Memory Prices Heading Up

The glut of
memory supply in 2007 was great for computer and electronics makers, as well as consumers, but terrible for companies in the memory business who were forced to lower prices.

Basic economic theory says when there is an oversupply, prices drop, and
to increase the price, reduce the supply. Instead, memory manufacturers like
Kingston, Samsung, Hynix and many others spent a fortune to increase their
capacity, making the glut worse.

Well, that party is over. “They don’t even have money to aggressively invest in capacity any more,” Nam Hyung Kim, director and chief analyst for iSuppli, told InternetNews.com. “Last year they invested aggressively in capacity but they don’t have the money to do that any more.”

At the same time, OEMs and retail outlets are slowly running out of
supply. They stocked up when memory was plentiful and cheap, Kim said, which
carried them through for a while.

OEMs and channels used inventory from mid-Q1 to mid-April, said Kim, so
there were very few orders. This also reduced the amount of memory being
ordered, which forced memory makers to cut back their manufacturing.

But now, companies are ready to buy memory, to stock up as much as they
can while it’s cheap. As a result, iSuppli is expecting there will be a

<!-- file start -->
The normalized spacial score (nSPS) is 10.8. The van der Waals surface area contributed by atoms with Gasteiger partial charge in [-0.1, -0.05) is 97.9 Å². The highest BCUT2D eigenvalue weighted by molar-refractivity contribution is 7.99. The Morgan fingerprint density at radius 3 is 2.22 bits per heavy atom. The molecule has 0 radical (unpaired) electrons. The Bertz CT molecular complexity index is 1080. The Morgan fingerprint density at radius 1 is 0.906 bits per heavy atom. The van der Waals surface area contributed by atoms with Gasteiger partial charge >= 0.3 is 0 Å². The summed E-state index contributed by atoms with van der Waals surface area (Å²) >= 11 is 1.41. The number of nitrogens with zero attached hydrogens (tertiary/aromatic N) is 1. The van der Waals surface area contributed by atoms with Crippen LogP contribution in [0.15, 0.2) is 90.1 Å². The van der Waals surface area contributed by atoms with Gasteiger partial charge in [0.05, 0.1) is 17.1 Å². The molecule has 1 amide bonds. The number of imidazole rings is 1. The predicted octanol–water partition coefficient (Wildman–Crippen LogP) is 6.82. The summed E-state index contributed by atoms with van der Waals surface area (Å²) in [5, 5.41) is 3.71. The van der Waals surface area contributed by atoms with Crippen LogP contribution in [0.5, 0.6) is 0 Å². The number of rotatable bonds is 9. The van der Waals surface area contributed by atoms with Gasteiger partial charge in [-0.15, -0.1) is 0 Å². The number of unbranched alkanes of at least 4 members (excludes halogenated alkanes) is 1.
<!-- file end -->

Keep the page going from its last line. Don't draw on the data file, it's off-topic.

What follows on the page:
gradual increase in demand throughout 2008 in DRAM prices now that there is
no increase in capacity and orders are being placed

Global revenues from third-party shipments of DRAM modules are expected
to rise to $8.9 billion this year, up 9.4 percent in 2007. That will be a
nice recovery from the 33.5 percent decline in third-party DRAM module
revenues in 2007 over 2006 sales.

“Price is going up because now is the time for OEMs to acquire more
inventory,” Kim said. “So we are detecting a lot of orders from OEMs that aren’t just for now, but so they can build some inventory for the holiday
season. Prices are pretty much at the bottom. If we expect prices to go up, then the best time to get it is now.”

In the NAND flash market, which has struggled even more, Kim noted an
ever-so-slight increase, but added “Flash demand is 85 to 90 percent
consumer-driven, and consumer demand slowed down due to weak consumer
confidence. NAND flash should be more sensitive to the economic conditions.”

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